NASA research has revealed that 60 percent of studied portions of the Florida Everglades have suffered heavy to severe damage from Hurricane Irma, with recovery still underway.
According to a recent statement, NASA researchers flew over the Everglades and Puerto Rico last Spring to study mangroves and rainforests. However, new aerial images taken three months after Hurricane Irma show extensive damage had been left behind. The view of southeastern Florida, NASA said, showed swaths of leafless trees and broken branches as well as uprooted mangrove trees.
“It’s staggering how much was lost. The question is, which areas will regrow and which areas won’t,” said Lola Fatoyinbo, a remote sensing scientist at NASA’s Goddard Space Flight Center in Greenbelt, Maryland and the Florida project’s principal investigator.
“This is an opportunity – with all these data, we can really make a difference in understanding how hurricanes impact Florida’s mangrove ecosystems.”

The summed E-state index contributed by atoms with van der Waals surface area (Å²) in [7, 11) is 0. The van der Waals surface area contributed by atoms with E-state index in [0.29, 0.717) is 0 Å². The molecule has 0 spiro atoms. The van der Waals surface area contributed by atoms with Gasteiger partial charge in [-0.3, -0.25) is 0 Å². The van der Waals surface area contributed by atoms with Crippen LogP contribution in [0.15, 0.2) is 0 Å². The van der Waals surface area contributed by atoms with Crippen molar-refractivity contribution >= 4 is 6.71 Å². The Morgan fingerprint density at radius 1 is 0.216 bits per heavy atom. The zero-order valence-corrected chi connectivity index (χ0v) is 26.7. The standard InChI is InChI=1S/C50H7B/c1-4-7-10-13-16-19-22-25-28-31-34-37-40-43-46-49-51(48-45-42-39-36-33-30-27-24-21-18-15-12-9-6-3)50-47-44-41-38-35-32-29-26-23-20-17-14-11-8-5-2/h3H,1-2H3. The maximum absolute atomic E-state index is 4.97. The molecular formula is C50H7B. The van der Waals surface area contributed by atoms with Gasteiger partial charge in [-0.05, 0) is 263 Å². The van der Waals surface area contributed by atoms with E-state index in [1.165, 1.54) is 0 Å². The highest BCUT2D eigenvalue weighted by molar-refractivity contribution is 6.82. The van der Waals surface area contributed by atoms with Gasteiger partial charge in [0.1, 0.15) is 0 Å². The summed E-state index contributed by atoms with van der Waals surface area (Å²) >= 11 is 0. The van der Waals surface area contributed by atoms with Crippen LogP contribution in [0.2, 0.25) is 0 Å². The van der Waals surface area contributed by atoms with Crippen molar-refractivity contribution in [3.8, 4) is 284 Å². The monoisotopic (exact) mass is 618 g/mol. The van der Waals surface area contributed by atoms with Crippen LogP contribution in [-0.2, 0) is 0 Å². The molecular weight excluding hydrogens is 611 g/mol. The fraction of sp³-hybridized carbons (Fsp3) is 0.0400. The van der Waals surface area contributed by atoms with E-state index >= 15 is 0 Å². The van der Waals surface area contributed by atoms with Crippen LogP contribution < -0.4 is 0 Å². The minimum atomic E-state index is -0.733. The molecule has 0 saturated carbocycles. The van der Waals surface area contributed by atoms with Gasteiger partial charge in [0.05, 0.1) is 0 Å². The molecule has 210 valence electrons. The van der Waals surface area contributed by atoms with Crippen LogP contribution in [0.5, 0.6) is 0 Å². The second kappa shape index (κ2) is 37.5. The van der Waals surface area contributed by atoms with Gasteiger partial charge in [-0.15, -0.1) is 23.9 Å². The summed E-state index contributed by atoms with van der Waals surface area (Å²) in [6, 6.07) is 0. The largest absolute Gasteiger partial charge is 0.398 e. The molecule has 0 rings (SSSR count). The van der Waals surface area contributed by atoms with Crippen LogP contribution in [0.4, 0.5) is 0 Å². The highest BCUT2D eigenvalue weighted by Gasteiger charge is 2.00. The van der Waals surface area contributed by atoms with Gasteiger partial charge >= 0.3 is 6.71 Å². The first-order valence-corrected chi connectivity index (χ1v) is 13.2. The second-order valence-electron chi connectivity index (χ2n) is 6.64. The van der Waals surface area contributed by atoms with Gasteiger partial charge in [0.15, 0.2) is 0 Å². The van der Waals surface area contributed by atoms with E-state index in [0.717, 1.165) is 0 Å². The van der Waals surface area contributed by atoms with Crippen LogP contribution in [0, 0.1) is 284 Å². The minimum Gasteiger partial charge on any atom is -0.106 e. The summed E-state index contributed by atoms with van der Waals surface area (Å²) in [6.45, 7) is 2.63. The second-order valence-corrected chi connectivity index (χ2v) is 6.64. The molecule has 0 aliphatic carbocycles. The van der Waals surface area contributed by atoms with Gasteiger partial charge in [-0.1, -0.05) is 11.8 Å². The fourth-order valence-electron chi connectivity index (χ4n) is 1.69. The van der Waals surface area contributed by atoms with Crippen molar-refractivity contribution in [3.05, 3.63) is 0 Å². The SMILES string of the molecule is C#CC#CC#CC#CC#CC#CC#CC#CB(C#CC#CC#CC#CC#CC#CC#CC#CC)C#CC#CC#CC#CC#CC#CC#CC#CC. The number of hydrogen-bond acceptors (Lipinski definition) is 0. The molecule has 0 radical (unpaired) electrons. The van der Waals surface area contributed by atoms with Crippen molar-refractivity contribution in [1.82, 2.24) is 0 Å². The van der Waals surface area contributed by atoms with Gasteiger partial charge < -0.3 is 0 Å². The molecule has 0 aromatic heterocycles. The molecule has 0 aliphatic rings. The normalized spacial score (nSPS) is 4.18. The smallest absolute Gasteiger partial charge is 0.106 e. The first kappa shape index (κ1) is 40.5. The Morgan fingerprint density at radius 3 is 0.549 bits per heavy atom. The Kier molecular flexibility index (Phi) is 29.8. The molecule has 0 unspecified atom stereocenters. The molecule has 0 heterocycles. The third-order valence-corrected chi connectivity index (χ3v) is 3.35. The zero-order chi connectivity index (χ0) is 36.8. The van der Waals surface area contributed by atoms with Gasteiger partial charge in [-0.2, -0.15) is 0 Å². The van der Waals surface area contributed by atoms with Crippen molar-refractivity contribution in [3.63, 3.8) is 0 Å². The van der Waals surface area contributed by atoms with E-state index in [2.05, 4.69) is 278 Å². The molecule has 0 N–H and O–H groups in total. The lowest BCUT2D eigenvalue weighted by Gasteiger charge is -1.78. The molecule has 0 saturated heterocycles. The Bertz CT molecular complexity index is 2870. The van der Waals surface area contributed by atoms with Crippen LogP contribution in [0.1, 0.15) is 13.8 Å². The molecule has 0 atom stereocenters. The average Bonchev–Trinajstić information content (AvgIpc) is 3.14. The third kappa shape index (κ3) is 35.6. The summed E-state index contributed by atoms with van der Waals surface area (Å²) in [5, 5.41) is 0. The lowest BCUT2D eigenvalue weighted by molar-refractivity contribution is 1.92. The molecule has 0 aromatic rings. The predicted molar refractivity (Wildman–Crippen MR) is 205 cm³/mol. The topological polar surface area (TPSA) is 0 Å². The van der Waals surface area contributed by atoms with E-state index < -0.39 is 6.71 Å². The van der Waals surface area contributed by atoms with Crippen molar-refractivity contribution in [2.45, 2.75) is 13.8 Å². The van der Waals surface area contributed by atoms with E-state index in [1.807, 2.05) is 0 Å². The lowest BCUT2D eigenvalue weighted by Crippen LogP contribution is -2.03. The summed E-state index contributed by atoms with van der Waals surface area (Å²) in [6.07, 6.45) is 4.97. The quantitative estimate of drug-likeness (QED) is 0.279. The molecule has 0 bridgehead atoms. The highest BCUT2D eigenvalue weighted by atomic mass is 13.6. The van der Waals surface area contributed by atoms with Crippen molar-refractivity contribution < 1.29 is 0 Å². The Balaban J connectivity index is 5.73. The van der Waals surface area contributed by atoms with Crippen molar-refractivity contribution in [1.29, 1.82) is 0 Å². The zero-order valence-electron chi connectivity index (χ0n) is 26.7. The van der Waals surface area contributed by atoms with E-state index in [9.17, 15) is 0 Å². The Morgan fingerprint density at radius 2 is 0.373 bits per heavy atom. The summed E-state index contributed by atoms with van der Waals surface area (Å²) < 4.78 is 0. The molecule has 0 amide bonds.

During its aerial study, the NASA team visited 500 square miles of wetlands. Researchers also joined scientists from local agencies and organizations to measure the hurricane impact from the ground. In areas that were hit the hardest, measurements from G-LiHT revealed that the average height of the forest canopy fell by 3 to 5 feet.
Hurricane Irma swept through the Everglades National Park September 10, 2017, with winds upwards of 140 miles per hour. While the ecosystem is known to recover from natural occurrences such as hurricanes, it may not recover 100 percent, said Goddard remote sensing scientist David Lagomasino. Areas that are not re-growing may have an impact on neighboring ecosystems.
The NASA team plans to soon return to the Everglades and collect more information about its recovery.
“It’s a good way to document which areas were more susceptible to events like Hurricane Maria,” said Bruce Cook, G-LiHT’s lead scientist at NASA Goddard. “And also it’s a way to start tracking recovery as well. A lot of people are interested in the recovery, and what we might be talking about in terms of re-establishing the forests in the future, and whether it will require human intervention.”